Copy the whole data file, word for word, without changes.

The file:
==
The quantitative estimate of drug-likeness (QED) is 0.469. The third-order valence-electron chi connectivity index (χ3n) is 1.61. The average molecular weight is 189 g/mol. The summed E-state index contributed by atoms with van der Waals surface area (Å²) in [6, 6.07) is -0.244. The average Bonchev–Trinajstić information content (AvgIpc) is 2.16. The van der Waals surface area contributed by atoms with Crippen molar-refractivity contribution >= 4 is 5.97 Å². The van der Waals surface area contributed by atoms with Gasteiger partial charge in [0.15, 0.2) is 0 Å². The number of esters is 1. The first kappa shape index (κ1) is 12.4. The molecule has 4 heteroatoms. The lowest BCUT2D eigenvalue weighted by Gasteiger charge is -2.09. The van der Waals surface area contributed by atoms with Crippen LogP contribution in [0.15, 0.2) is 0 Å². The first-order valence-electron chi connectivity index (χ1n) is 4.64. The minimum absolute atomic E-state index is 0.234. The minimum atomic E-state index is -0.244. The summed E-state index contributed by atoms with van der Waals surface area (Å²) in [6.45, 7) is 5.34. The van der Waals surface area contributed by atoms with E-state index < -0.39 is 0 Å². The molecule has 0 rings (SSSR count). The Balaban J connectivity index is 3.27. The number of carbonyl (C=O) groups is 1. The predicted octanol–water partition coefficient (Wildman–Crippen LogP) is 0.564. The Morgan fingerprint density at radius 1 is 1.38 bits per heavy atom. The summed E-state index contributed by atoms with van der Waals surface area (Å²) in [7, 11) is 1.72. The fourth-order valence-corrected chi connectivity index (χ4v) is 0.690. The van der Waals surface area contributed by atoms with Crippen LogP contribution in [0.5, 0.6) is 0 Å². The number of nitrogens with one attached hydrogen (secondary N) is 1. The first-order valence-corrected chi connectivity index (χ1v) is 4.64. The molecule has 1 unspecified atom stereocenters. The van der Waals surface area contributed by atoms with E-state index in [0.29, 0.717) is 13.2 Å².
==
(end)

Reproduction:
The quantitative estimate of drug-likeness (QED) is 0.469. The third-order valence-electron chi connectivity index (χ3n) is 1.61. The average molecular weight is 189 g/mol. The summed E-state index contributed by atoms with van der Waals surface area (Å²) in [6, 6.07) is -0.244. The average Bonchev–Trinajstić information content (AvgIpc) is 2.16. The van der Waals surface area contributed by atoms with Crippen molar-refractivity contribution >= 4 is 5.97 Å². The van der Waals surface area contributed by atoms with Gasteiger partial charge in [0.15, 0.2) is 0 Å². The number of esters is 1. The first kappa shape index (κ1) is 12.4. The molecule has 4 heteroatoms. The lowest BCUT2D eigenvalue weighted by Gasteiger charge is -2.09. The van der Waals surface area contributed by atoms with Crippen LogP contribution in [0.15, 0.2) is 0 Å². The first-order valence-electron chi connectivity index (χ1n) is 4.64. The minimum absolute atomic E-state index is 0.234. The minimum atomic E-state index is -0.244. The summed E-state index contributed by atoms with van der Waals surface area (Å²) in [6.45, 7) is 5.34. The van der Waals surface area contributed by atoms with E-state index < -0.39 is 0 Å². The molecule has 0 rings (SSSR count). The Balaban J connectivity index is 3.27. The number of carbonyl (C=O) groups is 1. The predicted octanol–water partition coefficient (Wildman–Crippen LogP) is 0.564. The Morgan fingerprint density at radius 1 is 1.38 bits per heavy atom. The summed E-state index contributed by atoms with van der Waals surface area (Å²) in [7, 11) is 1.72. The fourth-order valence-corrected chi connectivity index (χ4v) is 0.690. The van der Waals surface area contributed by atoms with Crippen LogP contribution in [0.5, 0.6) is 0 Å². The number of nitrogens with one attached hydrogen (secondary N) is 1. The first-order valence-corrected chi connectivity index (χ1v) is 4.64. The molecule has 1 unspecified atom stereocenters. The van der Waals surface area contributed by atoms with E-state index in [0.29, 0.717) is 13.2 Å².